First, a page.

Although Botswana has undertaken a risk assessment on legal persons, the Risk Assessment report has a very limited information/analysis on whether the assessment covered associated ML/TF all types of legal persons that can be created and operate in Botswana.

The main shortcomings under the mutual evaluation report/follow up report were that there was no requirement to keep, obtain and keep accurate and up-to-date information on any natural person exercising ultimate effective control over the trust.

“The Trust Property Control Act did not specify whether Botswana requires trustees to also keep basic information of the other regulated agents of trust and service providers to the trust including investment advisors or managers, accountants, and tax advisors,” the report says.

While the Financial Institutions Act was amended to impose a legal obligation on a supervisory authority to review the assessment of the money-laundering terrorist financing and financing of proliferation risk profile of a specified party or accountable institution, Botswana has not indicated howeach of the supervisory authorities reviews the assessment of the ML/TF risk profile of aspecified party or accountable institution in order to ensure the implementation of thisprovision.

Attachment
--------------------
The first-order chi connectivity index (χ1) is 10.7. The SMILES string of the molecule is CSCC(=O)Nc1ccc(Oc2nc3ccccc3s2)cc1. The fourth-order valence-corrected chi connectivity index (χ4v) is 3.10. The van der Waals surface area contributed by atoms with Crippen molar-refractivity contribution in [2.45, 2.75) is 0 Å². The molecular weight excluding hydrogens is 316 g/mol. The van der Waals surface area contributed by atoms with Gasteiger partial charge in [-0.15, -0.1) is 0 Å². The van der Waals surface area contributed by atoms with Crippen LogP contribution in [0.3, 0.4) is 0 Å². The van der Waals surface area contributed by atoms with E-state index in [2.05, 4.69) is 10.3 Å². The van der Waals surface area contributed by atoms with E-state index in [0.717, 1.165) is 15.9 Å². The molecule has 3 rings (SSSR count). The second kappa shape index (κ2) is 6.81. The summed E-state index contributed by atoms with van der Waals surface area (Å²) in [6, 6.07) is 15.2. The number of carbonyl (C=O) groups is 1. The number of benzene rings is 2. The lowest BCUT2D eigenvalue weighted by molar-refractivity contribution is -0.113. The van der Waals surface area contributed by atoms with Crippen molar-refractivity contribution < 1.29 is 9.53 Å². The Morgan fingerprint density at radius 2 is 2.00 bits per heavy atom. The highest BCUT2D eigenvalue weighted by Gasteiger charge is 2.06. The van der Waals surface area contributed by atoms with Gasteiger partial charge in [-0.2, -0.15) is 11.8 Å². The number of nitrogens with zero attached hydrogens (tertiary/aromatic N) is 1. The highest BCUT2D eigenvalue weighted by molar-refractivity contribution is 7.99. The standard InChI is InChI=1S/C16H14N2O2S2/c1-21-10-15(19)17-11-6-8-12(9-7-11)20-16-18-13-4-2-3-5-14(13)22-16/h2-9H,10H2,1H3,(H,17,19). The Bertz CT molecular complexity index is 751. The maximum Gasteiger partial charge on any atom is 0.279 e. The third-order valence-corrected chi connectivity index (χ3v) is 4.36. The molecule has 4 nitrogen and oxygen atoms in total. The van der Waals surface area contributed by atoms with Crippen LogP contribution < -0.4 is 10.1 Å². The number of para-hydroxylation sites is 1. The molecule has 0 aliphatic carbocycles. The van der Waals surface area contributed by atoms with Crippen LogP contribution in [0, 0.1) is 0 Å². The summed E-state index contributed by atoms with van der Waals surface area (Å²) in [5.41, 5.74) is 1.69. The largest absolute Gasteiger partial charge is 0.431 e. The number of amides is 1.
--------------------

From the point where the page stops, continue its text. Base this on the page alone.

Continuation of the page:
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Botswana still weighing in on Maseko’s assassination

27th January 2023

The Minister of Foreign Affairs, Dr. Lemogang Kwape says Botswana has not taken any position regarding the killing of a renowned human rights lawyer, Thulani Maseko, who was gunned down at his house in Mbabane, Eswatini.

In a brief interview with WeekendPost, Dr Kwape said Botswana has not yet taken any position regarding his death. He said the purported incident should be thoroughly probed before Botswana can form an opinion based on the findings of the inquiries.

“Botswana generally condemns any killing of human life by all means,” says Dr. Kwape. He wouldn’t want to be dragged on whether Botswana will support the suspension of Eswatini from SADC.